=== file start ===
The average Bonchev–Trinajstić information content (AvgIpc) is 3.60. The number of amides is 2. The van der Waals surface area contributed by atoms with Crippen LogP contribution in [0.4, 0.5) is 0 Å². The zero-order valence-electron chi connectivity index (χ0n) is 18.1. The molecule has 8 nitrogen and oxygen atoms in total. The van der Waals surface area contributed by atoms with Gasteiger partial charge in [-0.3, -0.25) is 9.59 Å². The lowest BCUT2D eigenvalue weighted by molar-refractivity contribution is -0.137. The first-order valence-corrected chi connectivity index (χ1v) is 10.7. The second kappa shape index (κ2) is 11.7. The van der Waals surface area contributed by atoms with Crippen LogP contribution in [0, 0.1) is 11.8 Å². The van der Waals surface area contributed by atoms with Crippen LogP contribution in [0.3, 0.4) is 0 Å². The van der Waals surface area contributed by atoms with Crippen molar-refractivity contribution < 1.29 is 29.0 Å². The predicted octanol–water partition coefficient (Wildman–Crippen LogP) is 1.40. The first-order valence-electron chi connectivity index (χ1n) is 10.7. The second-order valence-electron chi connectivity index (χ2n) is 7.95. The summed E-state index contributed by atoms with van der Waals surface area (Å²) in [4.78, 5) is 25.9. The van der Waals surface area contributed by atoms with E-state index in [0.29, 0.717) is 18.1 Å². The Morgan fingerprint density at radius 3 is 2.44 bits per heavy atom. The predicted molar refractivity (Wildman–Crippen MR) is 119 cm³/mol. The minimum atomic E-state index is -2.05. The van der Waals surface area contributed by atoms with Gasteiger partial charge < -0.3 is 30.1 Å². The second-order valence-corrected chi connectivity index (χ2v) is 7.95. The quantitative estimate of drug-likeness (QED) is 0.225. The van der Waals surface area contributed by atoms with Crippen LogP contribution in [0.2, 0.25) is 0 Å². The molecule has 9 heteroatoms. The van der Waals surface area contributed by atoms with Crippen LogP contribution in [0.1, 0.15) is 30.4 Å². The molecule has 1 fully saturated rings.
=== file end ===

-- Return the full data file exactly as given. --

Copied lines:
The average Bonchev–Trinajstić information content (AvgIpc) is 3.60. The number of amides is 2. The van der Waals surface area contributed by atoms with Crippen LogP contribution in [0.4, 0.5) is 0 Å². The zero-order valence-electron chi connectivity index (χ0n) is 18.1. The molecule has 8 nitrogen and oxygen atoms in total. The van der Waals surface area contributed by atoms with Gasteiger partial charge in [-0.3, -0.25) is 9.59 Å². The lowest BCUT2D eigenvalue weighted by molar-refractivity contribution is -0.137. The first-order valence-corrected chi connectivity index (χ1v) is 10.7. The second kappa shape index (κ2) is 11.7. The van der Waals surface area contributed by atoms with Crippen LogP contribution in [0, 0.1) is 11.8 Å². The van der Waals surface area contributed by atoms with Crippen LogP contribution in [0.3, 0.4) is 0 Å². The van der Waals surface area contributed by atoms with Crippen molar-refractivity contribution < 1.29 is 29.0 Å². The predicted octanol–water partition coefficient (Wildman–Crippen LogP) is 1.40. The first-order valence-electron chi connectivity index (χ1n) is 10.7. The second-order valence-electron chi connectivity index (χ2n) is 7.95. The summed E-state index contributed by atoms with van der Waals surface area (Å²) in [4.78, 5) is 25.9. The van der Waals surface area contributed by atoms with E-state index in [0.29, 0.717) is 18.1 Å². The Morgan fingerprint density at radius 3 is 2.44 bits per heavy atom. The predicted molar refractivity (Wildman–Crippen MR) is 119 cm³/mol. The minimum atomic E-state index is -2.05. The van der Waals surface area contributed by atoms with Gasteiger partial charge < -0.3 is 30.1 Å². The second-order valence-corrected chi connectivity index (χ2v) is 7.95. The quantitative estimate of drug-likeness (QED) is 0.225. The van der Waals surface area contributed by atoms with Crippen LogP contribution in [0.2, 0.25) is 0 Å². The molecule has 9 heteroatoms. The van der Waals surface area contributed by atoms with Crippen LogP contribution in [0.1, 0.15) is 30.4 Å². The molecule has 1 fully saturated rings.